—Brokering in Brooklyn
“Clearly, there may be an actual conflict of interest and there is certainly, at minimum, a potential conflict of interest,” according to Abbey Goldstein, an attorney with the law firm of Goldstein & Greenlaw, LLP in Forest Hills. “That said, the law does not prohibit a board member with a conflict or potential conflict from serving. The board member, however, must refrain from either voting on or participating in any deliberation regarding transactions that involve him, his company or the units he manages.
“That is so, not only because of the inherent conflict if, for example, this board member were to make decisions regarding the condominium's obligation to make repairs to the two units he manages but also because there are conflicting fiduciary obligations. Both a managing agent and a board member owe the highest level of loyalty to their principals: as a board member to the condominium and as a managing agent to the owners of the two units in question. If the interests of the two principals diverge, it is impossible for the fiduciary to fulfill his/her obligation to both. It should be noted that a management company of a co-op or condo (as opposed to an agent for individual units) has a fiduciary obligation to the co-op or condo as a whole.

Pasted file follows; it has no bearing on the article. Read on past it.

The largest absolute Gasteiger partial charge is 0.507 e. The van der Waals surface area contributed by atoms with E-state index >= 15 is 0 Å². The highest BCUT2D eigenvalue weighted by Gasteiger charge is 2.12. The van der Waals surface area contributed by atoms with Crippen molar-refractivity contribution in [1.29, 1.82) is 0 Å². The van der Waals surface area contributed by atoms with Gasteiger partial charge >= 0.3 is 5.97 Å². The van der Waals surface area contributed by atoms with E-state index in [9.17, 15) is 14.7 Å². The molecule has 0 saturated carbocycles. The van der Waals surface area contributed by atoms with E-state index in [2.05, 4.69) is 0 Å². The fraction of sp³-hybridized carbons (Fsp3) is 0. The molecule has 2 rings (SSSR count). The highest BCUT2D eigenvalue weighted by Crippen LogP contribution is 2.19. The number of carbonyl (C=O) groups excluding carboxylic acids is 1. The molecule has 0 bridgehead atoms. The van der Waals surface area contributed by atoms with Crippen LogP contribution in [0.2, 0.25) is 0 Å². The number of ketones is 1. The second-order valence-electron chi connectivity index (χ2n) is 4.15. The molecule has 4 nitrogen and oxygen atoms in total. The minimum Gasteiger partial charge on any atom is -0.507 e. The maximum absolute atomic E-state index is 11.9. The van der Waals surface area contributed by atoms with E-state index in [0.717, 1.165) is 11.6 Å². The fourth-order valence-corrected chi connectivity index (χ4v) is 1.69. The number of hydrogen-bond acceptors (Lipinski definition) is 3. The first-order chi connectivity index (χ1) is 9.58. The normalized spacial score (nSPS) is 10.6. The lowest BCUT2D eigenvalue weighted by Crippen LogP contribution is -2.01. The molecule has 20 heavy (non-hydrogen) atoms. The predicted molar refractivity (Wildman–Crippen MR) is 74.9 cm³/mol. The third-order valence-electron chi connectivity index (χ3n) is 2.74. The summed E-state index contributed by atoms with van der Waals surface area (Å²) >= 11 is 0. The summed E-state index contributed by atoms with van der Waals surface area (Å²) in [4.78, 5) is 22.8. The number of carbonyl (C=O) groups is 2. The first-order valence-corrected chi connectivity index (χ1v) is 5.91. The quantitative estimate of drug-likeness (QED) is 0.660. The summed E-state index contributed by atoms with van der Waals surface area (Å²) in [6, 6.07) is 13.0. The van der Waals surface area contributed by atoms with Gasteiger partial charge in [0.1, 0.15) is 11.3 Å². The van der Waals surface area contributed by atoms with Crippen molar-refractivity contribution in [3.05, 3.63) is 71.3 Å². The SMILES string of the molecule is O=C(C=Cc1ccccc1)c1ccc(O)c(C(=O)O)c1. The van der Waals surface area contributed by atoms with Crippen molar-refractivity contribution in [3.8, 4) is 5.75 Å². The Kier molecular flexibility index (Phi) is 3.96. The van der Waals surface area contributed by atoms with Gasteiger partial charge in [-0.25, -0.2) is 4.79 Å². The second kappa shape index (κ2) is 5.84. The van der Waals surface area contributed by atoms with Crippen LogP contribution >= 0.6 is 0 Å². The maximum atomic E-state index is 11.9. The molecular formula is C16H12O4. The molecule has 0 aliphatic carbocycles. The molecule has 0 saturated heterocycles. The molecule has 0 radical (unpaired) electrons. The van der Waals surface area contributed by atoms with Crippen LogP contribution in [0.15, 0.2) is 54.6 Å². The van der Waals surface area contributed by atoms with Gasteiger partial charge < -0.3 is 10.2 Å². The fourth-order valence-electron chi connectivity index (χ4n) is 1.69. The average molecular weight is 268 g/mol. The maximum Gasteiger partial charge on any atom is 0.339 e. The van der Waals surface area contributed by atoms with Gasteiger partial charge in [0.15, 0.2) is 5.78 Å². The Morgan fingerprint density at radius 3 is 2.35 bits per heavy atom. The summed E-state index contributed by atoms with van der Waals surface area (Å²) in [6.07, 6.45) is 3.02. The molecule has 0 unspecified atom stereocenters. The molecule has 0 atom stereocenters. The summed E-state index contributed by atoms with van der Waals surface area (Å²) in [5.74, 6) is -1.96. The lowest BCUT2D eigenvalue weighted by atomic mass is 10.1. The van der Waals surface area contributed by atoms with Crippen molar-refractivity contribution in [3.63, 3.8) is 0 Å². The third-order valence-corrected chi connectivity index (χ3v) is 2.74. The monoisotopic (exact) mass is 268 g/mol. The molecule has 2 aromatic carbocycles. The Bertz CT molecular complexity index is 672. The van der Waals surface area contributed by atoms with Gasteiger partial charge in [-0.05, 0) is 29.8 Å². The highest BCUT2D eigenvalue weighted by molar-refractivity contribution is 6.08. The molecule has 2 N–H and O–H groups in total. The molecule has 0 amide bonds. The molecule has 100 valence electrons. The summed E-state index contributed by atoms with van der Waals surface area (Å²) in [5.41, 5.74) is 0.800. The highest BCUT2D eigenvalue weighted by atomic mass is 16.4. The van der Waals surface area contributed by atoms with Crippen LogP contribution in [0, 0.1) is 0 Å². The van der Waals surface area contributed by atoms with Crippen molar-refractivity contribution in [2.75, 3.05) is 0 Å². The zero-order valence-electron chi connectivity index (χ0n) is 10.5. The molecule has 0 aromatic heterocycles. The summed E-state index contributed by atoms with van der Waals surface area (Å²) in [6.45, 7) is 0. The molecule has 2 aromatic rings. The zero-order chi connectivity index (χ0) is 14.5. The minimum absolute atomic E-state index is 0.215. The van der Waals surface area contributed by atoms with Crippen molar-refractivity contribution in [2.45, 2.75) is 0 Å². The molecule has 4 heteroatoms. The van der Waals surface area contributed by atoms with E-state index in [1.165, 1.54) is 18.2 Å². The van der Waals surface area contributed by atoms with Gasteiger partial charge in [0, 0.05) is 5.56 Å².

“Were the “realtor” to be involved in a sale where he might earn a commission and the board of managers was considering whether or not to exercise a right of first refusal (or approval in a co-op), the potential for conflict is obvious and any board member in that position must also refrain from any involvement in the decision-making process.”